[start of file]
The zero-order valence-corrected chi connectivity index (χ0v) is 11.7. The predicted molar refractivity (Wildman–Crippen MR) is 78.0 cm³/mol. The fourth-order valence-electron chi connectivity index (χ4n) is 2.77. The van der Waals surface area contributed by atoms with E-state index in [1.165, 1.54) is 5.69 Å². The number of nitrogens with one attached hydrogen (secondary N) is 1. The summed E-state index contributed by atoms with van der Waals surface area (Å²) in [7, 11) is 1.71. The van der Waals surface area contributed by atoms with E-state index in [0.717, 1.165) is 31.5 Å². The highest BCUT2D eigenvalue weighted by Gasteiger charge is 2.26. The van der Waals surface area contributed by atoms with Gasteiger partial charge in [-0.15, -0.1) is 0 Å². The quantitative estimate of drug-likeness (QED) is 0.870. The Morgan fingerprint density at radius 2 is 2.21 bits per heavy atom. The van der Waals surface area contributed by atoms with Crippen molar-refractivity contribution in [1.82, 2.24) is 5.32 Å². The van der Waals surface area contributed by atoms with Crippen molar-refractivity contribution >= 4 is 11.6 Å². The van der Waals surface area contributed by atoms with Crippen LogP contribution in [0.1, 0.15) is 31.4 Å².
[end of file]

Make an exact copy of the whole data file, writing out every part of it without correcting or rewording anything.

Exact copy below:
The zero-order valence-corrected chi connectivity index (χ0v) is 11.7. The predicted molar refractivity (Wildman–Crippen MR) is 78.0 cm³/mol. The fourth-order valence-electron chi connectivity index (χ4n) is 2.77. The van der Waals surface area contributed by atoms with E-state index in [1.165, 1.54) is 5.69 Å². The number of nitrogens with one attached hydrogen (secondary N) is 1. The summed E-state index contributed by atoms with van der Waals surface area (Å²) in [7, 11) is 1.71. The van der Waals surface area contributed by atoms with E-state index in [0.717, 1.165) is 31.5 Å². The highest BCUT2D eigenvalue weighted by Gasteiger charge is 2.26. The van der Waals surface area contributed by atoms with Gasteiger partial charge in [-0.15, -0.1) is 0 Å². The quantitative estimate of drug-likeness (QED) is 0.870. The Morgan fingerprint density at radius 2 is 2.21 bits per heavy atom. The van der Waals surface area contributed by atoms with Crippen molar-refractivity contribution in [1.82, 2.24) is 5.32 Å². The van der Waals surface area contributed by atoms with Crippen molar-refractivity contribution >= 4 is 11.6 Å². The van der Waals surface area contributed by atoms with Crippen LogP contribution in [0.1, 0.15) is 31.4 Å².